Human Rights and Indigenous People Essay

Submitted By Emma-Refreek
Words: 2552
Pages: 11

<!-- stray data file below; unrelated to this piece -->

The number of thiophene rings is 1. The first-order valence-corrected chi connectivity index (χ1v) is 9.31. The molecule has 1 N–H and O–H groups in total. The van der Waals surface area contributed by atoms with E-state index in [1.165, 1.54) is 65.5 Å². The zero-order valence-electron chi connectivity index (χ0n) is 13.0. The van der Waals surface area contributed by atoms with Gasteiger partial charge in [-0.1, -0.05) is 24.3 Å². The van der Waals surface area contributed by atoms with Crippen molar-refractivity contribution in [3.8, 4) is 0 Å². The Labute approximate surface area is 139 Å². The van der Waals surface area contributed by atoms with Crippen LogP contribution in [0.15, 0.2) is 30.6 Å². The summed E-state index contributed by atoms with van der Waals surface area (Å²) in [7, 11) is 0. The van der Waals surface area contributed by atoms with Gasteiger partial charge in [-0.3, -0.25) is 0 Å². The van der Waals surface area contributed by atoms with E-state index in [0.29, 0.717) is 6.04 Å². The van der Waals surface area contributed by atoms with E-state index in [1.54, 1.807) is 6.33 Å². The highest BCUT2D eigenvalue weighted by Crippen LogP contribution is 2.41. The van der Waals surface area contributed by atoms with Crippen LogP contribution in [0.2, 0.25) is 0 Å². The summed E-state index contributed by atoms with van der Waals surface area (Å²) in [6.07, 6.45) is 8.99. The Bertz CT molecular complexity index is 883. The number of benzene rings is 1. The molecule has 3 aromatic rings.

Indigenous People’s Rights Indigenous peoples across the world have had their rights stripped for centuries. Living as second class citizens, they have struggled for even basic rights. Today, the clash between non aboriginals and aboriginals a bitter battle. Even in the most economically powerful countries, natives are still knee deep in poverty. Indigenous people account for 15 percent of the world’s poor, even though they are about 5 percent of the population. In America, Russia and even Canada, the indigenous people are still facing terrible conditions. Despite all the setbacks handed to them by governments in the form of broken promises and treaties, indigenous people still manage to create thriving communities that contribute to their societies. Yet, there is still serious problems with the conditions of native peoples on reservations. According to the UN Special Rapporteur, in the United States Native Americans on reservations have “disproportionately high poverty rates, nearly double the national average”. Indigenous people’s lands in Russia have been the targets of energy projects because of the richness of natural resources. However, taking indigenous people’s lands leave people unstable and homeless. In Canada there is a large gap between the living standards of aboriginal people and non-aboriginal Canadians. Today, the relationship between the government and native Canadians is a stressed but slowly improving one. The discriminatory practices of one bill, called the Indian Act was changed in 1985 with the amendment C-31. The policy that was changed was one that stated previously that if any aboriginal woman married a non-aboriginal man, her status as a native would be lost to her and all of her descendants. Bill C-31 abolished this and nearly 60,000 people gained their statuses back. Other improvements in the relationship between the native and nonnative Canadians was the formation of the National Indian Brotherhood, which evolved into the Assembly of the First Nations. Started in 1978, the Assembly of First Nations works with the Canadian federal government about issues such as education and land and provides critiques of the government’s handling of issues that pertain to the native population. On the world stage, Canada has been at the forefront of discussion about aboriginal peoples and their rights. Canada attends the World Conference on Indigenous People’s Rights. In 2014, the WCIP published a document that included the use of Free Prior and Informed Consent, the ability that allows natives to make decisions about their lands, which Canada does not approve. Canada subsequently rejected the document and has fallen under international critique. However, the documents does go against Canada’s constitution and agreeing to it would undermine the federal law. “Canada’s position on this issue is well known and not change,” states a document released by the federal government in September 2014. “While the UN Declaration on the Rights of Indigenous Peoples and the Outcome Document for this World Conference are not legally binding and do not reflect customary international law, or change Canadian laws, we regret that our concerns were not taken into account.” The lives of the native peoples in Canada and around the world are important. Addressing poverty, water and housing are large important and need to be dealt with. To combat these issues, Canada has proposed many different services for its aboriginal population. Education programs, such as scholarship for registered and unregistered Indians, and it has set a standard for drinking water on reservations and with the First Nation Infrastructure fund, supports the building of new infrastructure in native communities. Canada believes that programs that specifically address the needs of the native population are necessary for getting a visible change in the community. Also the main issue that Canada has with the UN Declaration on Indigenous Rights is that it